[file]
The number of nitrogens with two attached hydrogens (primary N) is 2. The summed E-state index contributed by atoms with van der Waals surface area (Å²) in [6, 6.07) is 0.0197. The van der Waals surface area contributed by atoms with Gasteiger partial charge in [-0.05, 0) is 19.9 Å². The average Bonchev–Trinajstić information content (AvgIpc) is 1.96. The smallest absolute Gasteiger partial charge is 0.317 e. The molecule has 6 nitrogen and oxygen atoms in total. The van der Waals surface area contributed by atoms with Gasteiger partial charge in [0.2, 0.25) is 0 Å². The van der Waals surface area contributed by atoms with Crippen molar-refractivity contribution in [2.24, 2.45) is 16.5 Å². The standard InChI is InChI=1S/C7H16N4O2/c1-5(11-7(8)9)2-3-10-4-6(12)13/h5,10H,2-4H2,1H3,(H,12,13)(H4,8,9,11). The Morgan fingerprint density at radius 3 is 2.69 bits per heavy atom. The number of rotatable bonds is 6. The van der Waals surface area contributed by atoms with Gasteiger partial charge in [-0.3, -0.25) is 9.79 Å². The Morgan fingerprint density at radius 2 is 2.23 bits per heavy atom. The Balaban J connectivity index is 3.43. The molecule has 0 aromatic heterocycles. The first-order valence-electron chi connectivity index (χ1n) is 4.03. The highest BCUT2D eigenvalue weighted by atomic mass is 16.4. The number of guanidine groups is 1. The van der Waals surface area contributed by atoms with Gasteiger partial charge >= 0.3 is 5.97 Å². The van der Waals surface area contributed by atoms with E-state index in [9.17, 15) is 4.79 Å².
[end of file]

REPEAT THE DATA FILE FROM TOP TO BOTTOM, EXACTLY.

The number of nitrogens with two attached hydrogens (primary N) is 2. The summed E-state index contributed by atoms with van der Waals surface area (Å²) in [6, 6.07) is 0.0197. The van der Waals surface area contributed by atoms with Gasteiger partial charge in [-0.05, 0) is 19.9 Å². The average Bonchev–Trinajstić information content (AvgIpc) is 1.96. The smallest absolute Gasteiger partial charge is 0.317 e. The molecule has 6 nitrogen and oxygen atoms in total. The van der Waals surface area contributed by atoms with Gasteiger partial charge in [0.2, 0.25) is 0 Å². The van der Waals surface area contributed by atoms with Crippen molar-refractivity contribution in [2.24, 2.45) is 16.5 Å². The standard InChI is InChI=1S/C7H16N4O2/c1-5(11-7(8)9)2-3-10-4-6(12)13/h5,10H,2-4H2,1H3,(H,12,13)(H4,8,9,11). The Morgan fingerprint density at radius 3 is 2.69 bits per heavy atom. The number of rotatable bonds is 6. The van der Waals surface area contributed by atoms with Gasteiger partial charge in [-0.3, -0.25) is 9.79 Å². The Morgan fingerprint density at radius 2 is 2.23 bits per heavy atom. The Balaban J connectivity index is 3.43. The molecule has 0 aromatic heterocycles. The first-order valence-electron chi connectivity index (χ1n) is 4.03. The highest BCUT2D eigenvalue weighted by atomic mass is 16.4. The number of guanidine groups is 1. The van der Waals surface area contributed by atoms with Gasteiger partial charge >= 0.3 is 5.97 Å². The van der Waals surface area contributed by atoms with E-state index in [9.17, 15) is 4.79 Å².